Art Attack: An interview with Neryl Walker

Melbourne-based artist, illustrator and designer Neryl Walker is all about girls! girls! girls!

Neryl Walker has women on the brain! Whether it’s sultry semi-nude ladies draped languidly over sofas, beehived beauties rocking out on guitars, or buxom broads dressed in pussycat outfits – she draws them all!

Hers is a distinctive style which recalls commercial illustration from decades past but has a dash of rock’n’ roll as well as a B-grade retro bent.

Her work reminds me a little of Shag– a contemporary of hers. Both artists have exhibited at Melbourne-based Outre Gallery, the home of contemporary lowbrow, pop surrealism, and underground art.

The Australian artist makes no secret of her love of mid-century pop culture–which seeps into her artwork in the form of vintage pyrex dishes, anodised atomic planters and kitsch Vladimir Tretchikoff prints.
Her home, which she shares with her art director husband Tim and ‘mermaid’ daughter Ivy, is packed with vintage curios and flea market finds including mid-century modern furniture, kitsch prints, vintage graphics and typography, packaging, signage, girlie magazines, records, books and vintage toys.



When she’s not doodling away in her sketchbook, she plays guitar in a 60s garage rock’n’roll band or you can find her at the vintage markets hunting down her latest score.

Want to find out more about Neryl? Read on….




You’re an artist, illustrator and graphic designer – which came first?

I think ‘artist’ encompasses all of my creative outlets. I studied Graphic Design at Curtin University WA with a minor in Illustration so I guess technically that came first.



Were you always creative as a youngster?

Yes I was always drawing. I grew up in a small country town so having a good imagination was key!



How would you describe your particular aesthetic?

Definitely vintage and mid-century inspired.



What is it about retro ladies that makes you love to draw them?

I just love 50, 60s, and 70s style, the fashion, big hair, the music, the dancing. What’s not to love!


What are your creative inspirations and influences?

A myriad of art and music. My daughter. My partner and I are also big collectors. I love things that have had a life already and a story to tell.




What are some of your career highlights so far?

Illustrating Bare Escentual’s ‘Buxom Lips’ lip gloss range. I created over 100 different girls for 100 different shades of lip gloss. Dream job.

I’m also collaborating on a new project called Modnlovr with my partner Tim Haynes. We’ve designed a mid century inspired range of planters. We’re launching in the United States soon so I’m super excited about that.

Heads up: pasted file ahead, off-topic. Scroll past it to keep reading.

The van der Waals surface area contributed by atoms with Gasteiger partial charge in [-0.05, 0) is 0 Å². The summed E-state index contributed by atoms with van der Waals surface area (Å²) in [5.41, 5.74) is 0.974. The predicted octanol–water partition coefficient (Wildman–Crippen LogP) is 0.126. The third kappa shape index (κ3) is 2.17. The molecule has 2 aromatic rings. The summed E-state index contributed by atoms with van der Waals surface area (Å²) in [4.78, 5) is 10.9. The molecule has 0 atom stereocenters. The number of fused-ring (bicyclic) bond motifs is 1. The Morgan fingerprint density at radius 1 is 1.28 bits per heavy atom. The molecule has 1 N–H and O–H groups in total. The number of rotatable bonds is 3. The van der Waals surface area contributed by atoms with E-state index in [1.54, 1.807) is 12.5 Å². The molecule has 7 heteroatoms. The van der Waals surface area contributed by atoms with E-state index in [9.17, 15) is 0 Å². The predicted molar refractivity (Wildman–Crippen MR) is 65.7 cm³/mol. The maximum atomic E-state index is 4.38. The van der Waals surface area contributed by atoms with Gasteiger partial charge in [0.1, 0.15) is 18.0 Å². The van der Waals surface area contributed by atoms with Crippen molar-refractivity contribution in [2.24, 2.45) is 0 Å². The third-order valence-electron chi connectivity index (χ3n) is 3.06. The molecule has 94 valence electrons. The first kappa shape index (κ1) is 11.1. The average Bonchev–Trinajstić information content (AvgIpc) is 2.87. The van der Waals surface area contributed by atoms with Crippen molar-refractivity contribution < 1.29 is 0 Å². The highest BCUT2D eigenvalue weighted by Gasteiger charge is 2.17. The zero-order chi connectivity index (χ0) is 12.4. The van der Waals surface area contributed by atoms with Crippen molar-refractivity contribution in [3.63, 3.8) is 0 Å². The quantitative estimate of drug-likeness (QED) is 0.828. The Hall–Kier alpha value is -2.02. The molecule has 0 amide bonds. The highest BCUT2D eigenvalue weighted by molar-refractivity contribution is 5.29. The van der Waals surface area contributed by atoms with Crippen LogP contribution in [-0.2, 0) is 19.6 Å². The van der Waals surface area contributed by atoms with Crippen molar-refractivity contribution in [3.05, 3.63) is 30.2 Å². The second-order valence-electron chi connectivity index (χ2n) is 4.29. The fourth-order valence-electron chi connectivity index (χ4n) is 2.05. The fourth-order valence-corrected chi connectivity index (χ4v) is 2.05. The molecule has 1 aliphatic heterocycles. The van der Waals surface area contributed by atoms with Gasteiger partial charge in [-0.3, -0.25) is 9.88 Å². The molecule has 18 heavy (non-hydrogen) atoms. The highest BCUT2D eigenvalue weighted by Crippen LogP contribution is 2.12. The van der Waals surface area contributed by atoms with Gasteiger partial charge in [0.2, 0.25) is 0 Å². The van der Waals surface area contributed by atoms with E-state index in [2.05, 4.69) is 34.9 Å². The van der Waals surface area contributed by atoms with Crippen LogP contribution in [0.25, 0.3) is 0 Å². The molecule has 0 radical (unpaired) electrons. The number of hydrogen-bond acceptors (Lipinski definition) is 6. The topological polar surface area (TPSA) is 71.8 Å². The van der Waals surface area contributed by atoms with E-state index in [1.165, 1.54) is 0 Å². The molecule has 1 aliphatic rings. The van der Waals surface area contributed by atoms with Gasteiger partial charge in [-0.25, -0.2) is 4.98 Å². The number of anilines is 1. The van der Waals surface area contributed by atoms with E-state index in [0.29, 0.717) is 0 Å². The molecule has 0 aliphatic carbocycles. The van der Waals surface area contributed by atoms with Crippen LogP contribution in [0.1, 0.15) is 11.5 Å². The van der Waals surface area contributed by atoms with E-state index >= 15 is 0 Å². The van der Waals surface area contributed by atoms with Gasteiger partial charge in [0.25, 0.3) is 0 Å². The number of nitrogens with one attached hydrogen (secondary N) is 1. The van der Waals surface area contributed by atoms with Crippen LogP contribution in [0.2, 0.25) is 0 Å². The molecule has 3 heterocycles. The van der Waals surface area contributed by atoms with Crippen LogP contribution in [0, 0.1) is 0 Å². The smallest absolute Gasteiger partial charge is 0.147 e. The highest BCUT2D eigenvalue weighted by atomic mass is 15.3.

Tell me about the process involved in making each of your artworks…

It always starts with sketching an idea on paper. I usually scan this and work on colour in Photoshop. Then I am back to hand drawing a more finished version to scan back in to the computer to rework, adding texture and layers.



What materials do you use? And how long does each work take to finish?

My illustration work is hand drawn and/or painted, then scanned and built in Photoshop. The length of time is normally dictated by a deadline. My artwork for group and solo shows is usually hand painted acrylic on paper, canvas or plywood.

It really does depend the size and detail as to how long each artwork takes. Some works fall easily into place while others are still sitting half baked in my studio.


What do you enjoy most about what you do?

Working for myself and setting my own hours. That said, I probably work more than a regular ‘9 to 5 er’ but I’d say that is the case for most people running their own business.


How has your techniques/ subject matter evolved over time?

The computer has really changed the way I work. When I first started illustration I would mail the original painted artwork to the client which they would then scan at their end. To be able to scan my own work, change colours on screen and email an illustration was a game changer.



You play in a garage rock band, can you tell us more about that?

I’ve played guitar and bass in a couple of rock ’n roll bands, mostly for kicks. I see it as another creative outlet.

It came out of a DIY situation where a group friends were hanging out and learning to play, literally in the garage.

I love the creative collaboration of rehearsing with a group as opposed to being an artist which is an often solitary pursuit.



Who are some of your customers/ clients?
I have customers all over the world that buy my prints but the majority come from the USA and Australia. I am represented by Snyder New York in the USA and Jacky Winter in Australia, so most of my client work comes from those regions. My client list includes: Bare Escentuals, Seafolly, Angostura, Stella Artois, Chronicle Books, Hardie Grant, Bloom Cosmetics, and Ena Products.


Where can people learn more about your work or purchase their own pieces?

Instagram: @nerylwalker

Modnlover Instagram: @modnlovr



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